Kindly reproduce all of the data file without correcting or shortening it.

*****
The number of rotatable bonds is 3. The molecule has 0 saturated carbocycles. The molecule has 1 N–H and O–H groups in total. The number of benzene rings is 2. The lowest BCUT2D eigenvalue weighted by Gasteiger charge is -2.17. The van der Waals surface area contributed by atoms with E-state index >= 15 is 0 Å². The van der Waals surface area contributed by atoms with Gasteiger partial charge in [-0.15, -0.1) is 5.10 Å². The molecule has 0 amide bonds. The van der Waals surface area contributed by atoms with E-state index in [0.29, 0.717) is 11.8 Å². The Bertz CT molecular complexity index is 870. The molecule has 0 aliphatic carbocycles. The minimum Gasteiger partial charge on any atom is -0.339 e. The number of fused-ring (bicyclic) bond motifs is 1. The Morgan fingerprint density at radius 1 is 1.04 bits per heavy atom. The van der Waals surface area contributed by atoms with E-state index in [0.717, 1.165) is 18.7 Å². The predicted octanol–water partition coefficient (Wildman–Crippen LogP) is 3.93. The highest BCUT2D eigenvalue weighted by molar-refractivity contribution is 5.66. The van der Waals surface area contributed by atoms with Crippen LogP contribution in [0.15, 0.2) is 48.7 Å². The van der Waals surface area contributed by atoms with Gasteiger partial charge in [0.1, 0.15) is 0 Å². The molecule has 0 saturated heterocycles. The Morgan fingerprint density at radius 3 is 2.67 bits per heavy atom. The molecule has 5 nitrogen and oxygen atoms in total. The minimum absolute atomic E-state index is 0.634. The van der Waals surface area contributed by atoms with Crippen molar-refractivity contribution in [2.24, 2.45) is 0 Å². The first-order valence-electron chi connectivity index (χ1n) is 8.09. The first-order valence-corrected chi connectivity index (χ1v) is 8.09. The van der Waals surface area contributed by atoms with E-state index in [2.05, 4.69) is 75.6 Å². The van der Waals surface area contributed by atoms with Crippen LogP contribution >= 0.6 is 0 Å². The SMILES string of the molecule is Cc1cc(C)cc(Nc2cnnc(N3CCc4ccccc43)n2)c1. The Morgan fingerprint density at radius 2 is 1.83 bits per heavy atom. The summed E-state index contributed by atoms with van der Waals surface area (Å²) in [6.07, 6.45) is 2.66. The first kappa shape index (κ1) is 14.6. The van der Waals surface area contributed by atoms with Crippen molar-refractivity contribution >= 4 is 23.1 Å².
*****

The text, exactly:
The number of rotatable bonds is 3. The molecule has 0 saturated carbocycles. The molecule has 1 N–H and O–H groups in total. The number of benzene rings is 2. The lowest BCUT2D eigenvalue weighted by Gasteiger charge is -2.17. The van der Waals surface area contributed by atoms with E-state index >= 15 is 0 Å². The van der Waals surface area contributed by atoms with Gasteiger partial charge in [-0.15, -0.1) is 5.10 Å². The molecule has 0 amide bonds. The van der Waals surface area contributed by atoms with E-state index in [0.29, 0.717) is 11.8 Å². The Bertz CT molecular complexity index is 870. The molecule has 0 aliphatic carbocycles. The minimum Gasteiger partial charge on any atom is -0.339 e. The number of fused-ring (bicyclic) bond motifs is 1. The Morgan fingerprint density at radius 1 is 1.04 bits per heavy atom. The van der Waals surface area contributed by atoms with E-state index in [0.717, 1.165) is 18.7 Å². The predicted octanol–water partition coefficient (Wildman–Crippen LogP) is 3.93. The highest BCUT2D eigenvalue weighted by molar-refractivity contribution is 5.66. The van der Waals surface area contributed by atoms with Crippen LogP contribution in [0.15, 0.2) is 48.7 Å². The van der Waals surface area contributed by atoms with Gasteiger partial charge in [0.1, 0.15) is 0 Å². The molecule has 0 saturated heterocycles. The Morgan fingerprint density at radius 3 is 2.67 bits per heavy atom. The molecule has 5 nitrogen and oxygen atoms in total. The minimum absolute atomic E-state index is 0.634. The van der Waals surface area contributed by atoms with Crippen molar-refractivity contribution in [2.24, 2.45) is 0 Å². The first-order valence-electron chi connectivity index (χ1n) is 8.09. The first-order valence-corrected chi connectivity index (χ1v) is 8.09. The van der Waals surface area contributed by atoms with E-state index in [2.05, 4.69) is 75.6 Å². The van der Waals surface area contributed by atoms with Crippen LogP contribution >= 0.6 is 0 Å². The SMILES string of the molecule is Cc1cc(C)cc(Nc2cnnc(N3CCc4ccccc43)n2)c1. The Morgan fingerprint density at radius 2 is 1.83 bits per heavy atom. The summed E-state index contributed by atoms with van der Waals surface area (Å²) in [6.07, 6.45) is 2.66. The first kappa shape index (κ1) is 14.6. The van der Waals surface area contributed by atoms with Crippen molar-refractivity contribution >= 4 is 23.1 Å².